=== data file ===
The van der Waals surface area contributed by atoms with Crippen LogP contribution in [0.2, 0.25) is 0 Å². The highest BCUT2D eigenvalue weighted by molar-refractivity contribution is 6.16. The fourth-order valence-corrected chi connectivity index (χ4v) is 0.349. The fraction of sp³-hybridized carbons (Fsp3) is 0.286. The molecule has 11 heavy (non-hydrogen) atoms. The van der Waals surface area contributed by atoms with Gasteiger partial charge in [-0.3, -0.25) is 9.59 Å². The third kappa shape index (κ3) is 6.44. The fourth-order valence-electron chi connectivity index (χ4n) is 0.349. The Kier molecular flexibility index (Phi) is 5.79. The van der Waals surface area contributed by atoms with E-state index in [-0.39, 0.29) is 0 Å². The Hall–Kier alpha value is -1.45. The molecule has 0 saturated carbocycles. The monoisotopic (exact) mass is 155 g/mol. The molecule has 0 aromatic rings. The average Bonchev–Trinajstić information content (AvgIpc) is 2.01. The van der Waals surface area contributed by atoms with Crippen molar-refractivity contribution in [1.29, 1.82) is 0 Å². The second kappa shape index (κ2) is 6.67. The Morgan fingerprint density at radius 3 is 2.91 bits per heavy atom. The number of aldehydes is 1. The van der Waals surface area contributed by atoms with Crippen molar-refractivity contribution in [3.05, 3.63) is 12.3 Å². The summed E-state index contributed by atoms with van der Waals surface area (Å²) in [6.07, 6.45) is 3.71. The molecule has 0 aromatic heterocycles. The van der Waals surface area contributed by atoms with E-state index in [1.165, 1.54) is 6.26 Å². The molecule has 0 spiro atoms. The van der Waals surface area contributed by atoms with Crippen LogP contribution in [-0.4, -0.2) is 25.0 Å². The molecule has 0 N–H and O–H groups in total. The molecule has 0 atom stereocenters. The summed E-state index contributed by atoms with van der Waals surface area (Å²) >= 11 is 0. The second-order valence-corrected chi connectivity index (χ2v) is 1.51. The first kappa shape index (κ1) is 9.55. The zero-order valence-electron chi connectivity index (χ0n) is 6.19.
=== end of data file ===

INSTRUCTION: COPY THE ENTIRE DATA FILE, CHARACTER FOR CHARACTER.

The van der Waals surface area contributed by atoms with Crippen LogP contribution in [0.2, 0.25) is 0 Å². The highest BCUT2D eigenvalue weighted by molar-refractivity contribution is 6.16. The fourth-order valence-corrected chi connectivity index (χ4v) is 0.349. The fraction of sp³-hybridized carbons (Fsp3) is 0.286. The molecule has 11 heavy (non-hydrogen) atoms. The van der Waals surface area contributed by atoms with Gasteiger partial charge in [-0.3, -0.25) is 9.59 Å². The third kappa shape index (κ3) is 6.44. The fourth-order valence-electron chi connectivity index (χ4n) is 0.349. The Kier molecular flexibility index (Phi) is 5.79. The van der Waals surface area contributed by atoms with E-state index in [-0.39, 0.29) is 0 Å². The Hall–Kier alpha value is -1.45. The molecule has 0 saturated carbocycles. The monoisotopic (exact) mass is 155 g/mol. The molecule has 0 aromatic rings. The average Bonchev–Trinajstić information content (AvgIpc) is 2.01. The van der Waals surface area contributed by atoms with Crippen molar-refractivity contribution in [1.29, 1.82) is 0 Å². The second kappa shape index (κ2) is 6.67. The Morgan fingerprint density at radius 3 is 2.91 bits per heavy atom. The number of aldehydes is 1. The van der Waals surface area contributed by atoms with Crippen molar-refractivity contribution in [3.05, 3.63) is 12.3 Å². The summed E-state index contributed by atoms with van der Waals surface area (Å²) in [6.07, 6.45) is 3.71. The molecule has 0 aromatic heterocycles. The van der Waals surface area contributed by atoms with E-state index in [1.165, 1.54) is 6.26 Å². The molecule has 0 spiro atoms. The van der Waals surface area contributed by atoms with Crippen LogP contribution in [-0.4, -0.2) is 25.0 Å². The molecule has 0 N–H and O–H groups in total. The molecule has 0 atom stereocenters. The summed E-state index contributed by atoms with van der Waals surface area (Å²) >= 11 is 0. The second-order valence-corrected chi connectivity index (χ2v) is 1.51. The first kappa shape index (κ1) is 9.55. The zero-order valence-electron chi connectivity index (χ0n) is 6.19.